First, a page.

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It's National Hispanic Heritage Month!

Friday, September 18, 2009
National Hispanic Heritage Month is the period from September 15 to October 15 that recognizes the contributions of Hispanic Americans to the United States and celebrates Hispanic heritage and culture. It's time to celebrate!!!!!
September 15 was chosen as the starting point for the celebration because it is the anniversary of independence of five Latin American countries: Costa Rica, El Salvador, Guatemala, Honduras and Nicaragua. They all declared independence in 1821. In addition, Mexico, Chile and Belize celebrate their independence days on September 16, September 18 and September 21, respectively.
Although there is clearly cause for celebration, the richness of Hispanic culture should continue to be celebrated every single day, whether it is officially Hispanic Heritage Month or not.


Nikki on: September 26, 2009 at 5:39 AM said...

I totally forgot about this! Gotta honor my Hispanic ancestors =)

vee on: October 17, 2009 at 9:34 PM said...

I'am so proud to be of Hispanic ancestors,even though where I live both blacks&some whites think I'am black. I don't have this problem when in New York or Florida. I live in Pittsburgh home of The Steelers. You would think that after a black president took office that people would lighten up and respect and not assume one's heritage. I don't, but then again I come from a multi cultural background. So too all the haters, Peace & Love to ya!!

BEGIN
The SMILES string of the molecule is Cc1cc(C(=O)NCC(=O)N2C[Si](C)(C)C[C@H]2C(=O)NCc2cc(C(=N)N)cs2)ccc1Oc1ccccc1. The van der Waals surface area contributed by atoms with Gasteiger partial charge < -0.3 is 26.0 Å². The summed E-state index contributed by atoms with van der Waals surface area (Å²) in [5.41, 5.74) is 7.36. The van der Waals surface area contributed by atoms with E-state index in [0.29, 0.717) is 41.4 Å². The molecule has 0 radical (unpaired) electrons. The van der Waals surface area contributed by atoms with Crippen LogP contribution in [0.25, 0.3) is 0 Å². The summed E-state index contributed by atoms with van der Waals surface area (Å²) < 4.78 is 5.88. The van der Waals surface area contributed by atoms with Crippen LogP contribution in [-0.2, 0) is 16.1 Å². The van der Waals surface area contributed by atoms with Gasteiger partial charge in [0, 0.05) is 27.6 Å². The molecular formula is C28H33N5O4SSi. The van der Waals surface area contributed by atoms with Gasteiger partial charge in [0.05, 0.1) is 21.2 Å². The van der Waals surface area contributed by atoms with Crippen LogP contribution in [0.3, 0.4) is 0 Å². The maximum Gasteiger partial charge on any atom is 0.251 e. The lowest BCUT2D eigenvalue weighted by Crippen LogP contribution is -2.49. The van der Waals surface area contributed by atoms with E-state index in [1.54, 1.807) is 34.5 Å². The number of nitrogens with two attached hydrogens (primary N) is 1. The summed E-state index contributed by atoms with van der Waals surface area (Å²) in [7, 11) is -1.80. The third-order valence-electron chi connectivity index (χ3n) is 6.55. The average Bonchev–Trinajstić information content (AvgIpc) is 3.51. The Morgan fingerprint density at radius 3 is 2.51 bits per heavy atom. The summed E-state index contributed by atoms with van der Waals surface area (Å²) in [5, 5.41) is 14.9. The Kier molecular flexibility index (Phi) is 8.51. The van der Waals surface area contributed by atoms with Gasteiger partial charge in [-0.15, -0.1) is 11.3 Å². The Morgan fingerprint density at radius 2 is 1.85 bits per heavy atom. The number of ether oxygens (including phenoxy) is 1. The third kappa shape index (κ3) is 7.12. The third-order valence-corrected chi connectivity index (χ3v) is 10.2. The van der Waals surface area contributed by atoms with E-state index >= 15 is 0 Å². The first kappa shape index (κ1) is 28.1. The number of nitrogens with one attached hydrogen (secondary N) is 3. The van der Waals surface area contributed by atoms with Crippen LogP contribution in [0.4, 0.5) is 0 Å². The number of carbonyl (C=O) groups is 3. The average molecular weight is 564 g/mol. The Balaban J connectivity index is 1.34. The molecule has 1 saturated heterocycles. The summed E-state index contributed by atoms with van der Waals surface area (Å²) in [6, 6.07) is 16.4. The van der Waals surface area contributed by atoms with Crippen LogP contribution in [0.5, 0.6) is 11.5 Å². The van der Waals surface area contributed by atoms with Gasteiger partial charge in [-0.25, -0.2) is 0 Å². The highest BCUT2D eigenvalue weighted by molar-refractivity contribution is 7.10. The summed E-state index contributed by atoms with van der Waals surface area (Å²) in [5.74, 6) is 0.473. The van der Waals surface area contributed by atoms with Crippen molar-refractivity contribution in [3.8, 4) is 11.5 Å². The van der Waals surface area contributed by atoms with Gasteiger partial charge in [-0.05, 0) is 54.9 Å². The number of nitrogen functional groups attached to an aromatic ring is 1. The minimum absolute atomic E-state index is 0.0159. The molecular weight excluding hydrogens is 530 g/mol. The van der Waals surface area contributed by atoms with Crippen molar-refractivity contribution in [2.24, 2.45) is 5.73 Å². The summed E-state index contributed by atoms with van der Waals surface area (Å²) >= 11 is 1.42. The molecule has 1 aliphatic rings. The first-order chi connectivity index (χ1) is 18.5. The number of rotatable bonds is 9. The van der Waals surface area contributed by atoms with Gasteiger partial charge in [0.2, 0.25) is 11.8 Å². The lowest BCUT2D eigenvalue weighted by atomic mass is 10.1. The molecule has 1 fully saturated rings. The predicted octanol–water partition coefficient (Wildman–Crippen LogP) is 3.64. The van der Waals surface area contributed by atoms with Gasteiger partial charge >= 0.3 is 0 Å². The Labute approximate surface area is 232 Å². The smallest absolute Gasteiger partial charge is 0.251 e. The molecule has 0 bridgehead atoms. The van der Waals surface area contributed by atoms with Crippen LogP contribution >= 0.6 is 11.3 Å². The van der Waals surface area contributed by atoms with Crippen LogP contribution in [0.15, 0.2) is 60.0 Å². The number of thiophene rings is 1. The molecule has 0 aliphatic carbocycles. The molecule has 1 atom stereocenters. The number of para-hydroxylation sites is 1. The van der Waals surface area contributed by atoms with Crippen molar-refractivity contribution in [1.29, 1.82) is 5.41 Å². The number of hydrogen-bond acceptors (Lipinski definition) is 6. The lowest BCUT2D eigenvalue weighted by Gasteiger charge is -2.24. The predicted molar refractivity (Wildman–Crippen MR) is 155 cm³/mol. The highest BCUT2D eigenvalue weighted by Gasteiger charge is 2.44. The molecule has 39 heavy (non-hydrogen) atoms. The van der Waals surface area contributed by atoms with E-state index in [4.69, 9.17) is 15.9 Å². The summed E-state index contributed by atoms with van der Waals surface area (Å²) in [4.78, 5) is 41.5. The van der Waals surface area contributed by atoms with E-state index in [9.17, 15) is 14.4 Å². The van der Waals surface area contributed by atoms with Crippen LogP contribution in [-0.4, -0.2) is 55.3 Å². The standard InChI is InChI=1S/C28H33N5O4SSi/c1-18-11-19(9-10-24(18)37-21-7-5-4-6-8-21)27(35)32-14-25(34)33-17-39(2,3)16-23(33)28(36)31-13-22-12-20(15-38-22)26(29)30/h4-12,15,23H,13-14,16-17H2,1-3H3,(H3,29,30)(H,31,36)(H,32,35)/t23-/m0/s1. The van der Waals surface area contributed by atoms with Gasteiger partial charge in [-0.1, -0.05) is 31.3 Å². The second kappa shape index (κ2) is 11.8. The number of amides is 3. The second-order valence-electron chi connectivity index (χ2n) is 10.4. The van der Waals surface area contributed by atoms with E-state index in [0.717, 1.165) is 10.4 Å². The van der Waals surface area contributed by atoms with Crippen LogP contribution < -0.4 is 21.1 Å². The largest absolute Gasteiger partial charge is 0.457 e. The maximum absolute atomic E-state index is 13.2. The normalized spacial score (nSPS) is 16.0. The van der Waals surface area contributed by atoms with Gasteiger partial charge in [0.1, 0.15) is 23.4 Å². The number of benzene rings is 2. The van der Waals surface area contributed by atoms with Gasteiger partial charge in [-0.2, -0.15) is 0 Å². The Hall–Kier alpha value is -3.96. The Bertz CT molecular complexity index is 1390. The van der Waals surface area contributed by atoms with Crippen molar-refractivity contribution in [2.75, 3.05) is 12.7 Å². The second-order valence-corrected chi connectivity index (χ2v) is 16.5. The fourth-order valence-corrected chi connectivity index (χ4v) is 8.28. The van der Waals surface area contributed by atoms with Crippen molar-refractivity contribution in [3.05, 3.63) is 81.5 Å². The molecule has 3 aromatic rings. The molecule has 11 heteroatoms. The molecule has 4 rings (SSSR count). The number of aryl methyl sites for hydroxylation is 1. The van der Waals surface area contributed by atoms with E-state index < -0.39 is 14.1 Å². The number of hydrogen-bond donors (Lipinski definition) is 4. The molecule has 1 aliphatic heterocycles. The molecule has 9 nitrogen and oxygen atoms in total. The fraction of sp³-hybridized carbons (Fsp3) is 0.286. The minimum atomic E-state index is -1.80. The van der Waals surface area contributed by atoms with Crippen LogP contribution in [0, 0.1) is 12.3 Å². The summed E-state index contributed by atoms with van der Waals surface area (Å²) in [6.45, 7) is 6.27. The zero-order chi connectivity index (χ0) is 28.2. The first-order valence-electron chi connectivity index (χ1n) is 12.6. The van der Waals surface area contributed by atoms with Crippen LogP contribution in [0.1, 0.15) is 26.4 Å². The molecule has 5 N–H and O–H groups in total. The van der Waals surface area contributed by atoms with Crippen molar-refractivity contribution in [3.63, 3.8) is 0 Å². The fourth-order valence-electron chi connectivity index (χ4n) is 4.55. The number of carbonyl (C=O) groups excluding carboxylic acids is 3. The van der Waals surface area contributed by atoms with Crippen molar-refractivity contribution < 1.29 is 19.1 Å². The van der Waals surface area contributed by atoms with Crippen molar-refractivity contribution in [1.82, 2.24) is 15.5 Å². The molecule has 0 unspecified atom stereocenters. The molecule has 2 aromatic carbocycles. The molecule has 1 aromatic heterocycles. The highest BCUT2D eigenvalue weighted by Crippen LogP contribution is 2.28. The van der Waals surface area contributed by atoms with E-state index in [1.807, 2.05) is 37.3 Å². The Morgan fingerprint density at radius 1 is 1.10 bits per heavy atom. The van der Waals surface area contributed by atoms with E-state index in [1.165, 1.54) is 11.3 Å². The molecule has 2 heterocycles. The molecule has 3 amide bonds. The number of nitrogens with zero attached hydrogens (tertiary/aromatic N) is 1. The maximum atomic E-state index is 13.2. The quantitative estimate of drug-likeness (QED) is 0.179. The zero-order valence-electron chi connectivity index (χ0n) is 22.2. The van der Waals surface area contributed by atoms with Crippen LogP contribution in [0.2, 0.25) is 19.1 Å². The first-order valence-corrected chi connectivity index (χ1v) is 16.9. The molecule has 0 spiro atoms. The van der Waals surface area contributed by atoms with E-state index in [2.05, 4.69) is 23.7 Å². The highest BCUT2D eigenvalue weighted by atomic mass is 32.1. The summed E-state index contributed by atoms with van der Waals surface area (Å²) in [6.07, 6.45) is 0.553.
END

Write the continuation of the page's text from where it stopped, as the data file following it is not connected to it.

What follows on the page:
Terri-ann on: September 9, 2011 at 4:50 PM said...

Today in the United States, 25 percent of children under the age of five are Hispanic; by 2050, that percentage will be almost 40 percent.

Deanna Lewis on: September 9, 2011 at 5:21 PM said...

On May 18, 2005, the National Museum of American History at the Smithsonian Institution opened "¡Azúcar!", an exhibit celebrating the life and music of the Queen of Salsa Miss Celia Cruz. This is a must for all to see because Hispanic Culture is American Culture

Aqueelah on: September 9, 2011 at 9:55 PM said...

My mother had a picture of an old, lightskinned lady wearing all black, or widows weeds and a lace mantilla. On the back of the picture was her name, Maria Golson. I asked mom who this lady was and she said is her maternal grandmother, born in Cuba, and had died before she was born. That was all she knew. Because I was born and raised in the African American culture, my Cuban roots have never been addressed, except for the fact that some of us "look" Hispanic (whatever that means). I can say one thing about Hispanic culture that is a fact, the people of this beautiful culture come in every color of the human rainbow. That and the food is delicioso.

Miller on: September 9, 2011 at 11:12 PM said...

I too can attest to the beautiful rainbow of browns that are abound within the Hispanic society. My son, being Panamanian, is a beautifully deep, dark caramel brother while his dad is very dark. In passing, you would just think of his fathers family as your typical African American family until they begin to speak. His grandmothers tongue is rich with her native Spanish language and they are very proud of that richness. I often tell people...looking beyond the complexion can be extremely complex.


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